Could Eating More Whole Grain Reduce Cancer Risk?
Could you reduce risk by eating more whole grain?
A recent publication in the BMJ has argued that consuming a minimum of three servings of whole grains a day can reduce your risk of developing heart diseases, cancers and other serious diseases.
Involving 45 associated studies, researchers led by Dr Dagfinn Aune at Imperial College London have made “a considerable improvement of the evidence base for the level of whole grains that should be consumed to reduce the risk of chronic diseases and mortality” with the results “strongly support(ing) dietary recommendations to increase intake of whole grain foods in the general population to reduce risk of chronic diseases and premature mortality”.
Observations have shown that eating just 90g of wholegrains a day- equal to two slices of whole grain bread and one bowl of whole grain cereal- reduces the relative risk of heart disease by 19% and total cancer by 17%, with further reductions in risk when up to 7.5 servings are consumed daily.
There are also associations between higher whole grain intake and lower incidences of hypertension, which according to Public Health England is prevalent in more than a quarter of adults in England with associated diseases estimated to cost the NHS over £2 billion each year.
As a major food staple around the world, grains provide 56% of energy intake and as such there has been growing interest into the health effects associated with wholegrain consumption.
Over the last decade, investigations into the relationship between grain intake and high-incidence illnesses such as occurrences of type-2 diabetes and obesity have grown but newly emerging data from studies like those under Aune has been able to quantify recommendations.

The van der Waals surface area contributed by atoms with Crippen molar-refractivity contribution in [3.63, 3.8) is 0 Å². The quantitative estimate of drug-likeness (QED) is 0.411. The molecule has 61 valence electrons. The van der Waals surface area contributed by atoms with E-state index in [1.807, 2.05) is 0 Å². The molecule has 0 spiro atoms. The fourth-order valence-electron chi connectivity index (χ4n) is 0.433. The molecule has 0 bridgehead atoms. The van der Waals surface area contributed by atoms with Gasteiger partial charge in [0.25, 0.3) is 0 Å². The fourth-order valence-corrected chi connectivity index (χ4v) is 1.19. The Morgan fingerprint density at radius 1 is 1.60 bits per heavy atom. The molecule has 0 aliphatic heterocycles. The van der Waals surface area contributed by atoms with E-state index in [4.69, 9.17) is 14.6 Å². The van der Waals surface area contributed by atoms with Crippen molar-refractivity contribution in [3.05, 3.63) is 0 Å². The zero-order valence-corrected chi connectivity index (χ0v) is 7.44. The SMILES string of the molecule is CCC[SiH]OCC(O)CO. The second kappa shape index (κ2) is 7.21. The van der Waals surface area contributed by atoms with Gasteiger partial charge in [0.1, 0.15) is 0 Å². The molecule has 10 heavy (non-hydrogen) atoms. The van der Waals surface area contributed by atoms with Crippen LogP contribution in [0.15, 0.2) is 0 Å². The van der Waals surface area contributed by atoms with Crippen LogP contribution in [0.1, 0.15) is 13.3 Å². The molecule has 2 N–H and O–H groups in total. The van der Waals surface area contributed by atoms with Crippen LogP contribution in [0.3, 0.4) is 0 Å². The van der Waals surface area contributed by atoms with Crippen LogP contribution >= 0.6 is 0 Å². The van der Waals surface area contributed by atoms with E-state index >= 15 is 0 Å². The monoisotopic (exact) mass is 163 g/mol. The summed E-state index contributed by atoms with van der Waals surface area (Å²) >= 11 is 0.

As such, inconsistencies in amounts and types of whole grain foods needed to reduce mortality can be struck off with Public Health services now able to offer more accurate and specific guidelines.
However, a full picture has yet to be drawn.
Most of the studies examined emerged from research centers in the US alone, whilst scientists at the Indian Council of Medical Research call into question the completeness of the research given a lack of insight into health outcomes from gluten-free diets.
Dr. Aune’s team however hopes that growing interest into whole grains can encourage further complex studies in areas with higher and lower wholegrain consumptions which promises to widen perspectives into health outcomes.
It is easy then to see why there is such excitement surrounding whole grain. But, that doesn’t mean it should become the be-all and end-all of one’s diet.
Dr Carlos Echevarria, a doctor at Northumbria Health Care NHS Foundation Trust, responded to the study by saying that “Eating whole grain, which is recommended as a healthy life-style choice, may be associated with any number of confounders such as education, exercise, and the consumption (or lack of) of other foods.”
Also referring to previous health surveys, he calls for a distinction to be made between “the absolute and proportional intakes of carbohydrate” since “for some, a high calorie intake of wholegrain food may be unhelpful, whilst calorie restriction, through very low calorie diets or diets low in carbohydrate and high in fat, may have health benefits.”
The buzz surrounding whole grain should be considered given that its emerging health benefits are clearly evident from its place in international research.
It is such scientific studies into human wellbeing that provides public health services with the ability to offer guidelines.
Alivia’s U.K. Managing Director Richard Kensett comments;
“This is yet more research showing that diet is something that should be under consideration when talking about serious disease. Nevertheless, there is no miracle approach to avoiding disease. At Alivia, we encourage a multi-disciplinary approach including lifestyle, diet and your own personal medical intelligence through annual or biennial Body & Mind MOTs.”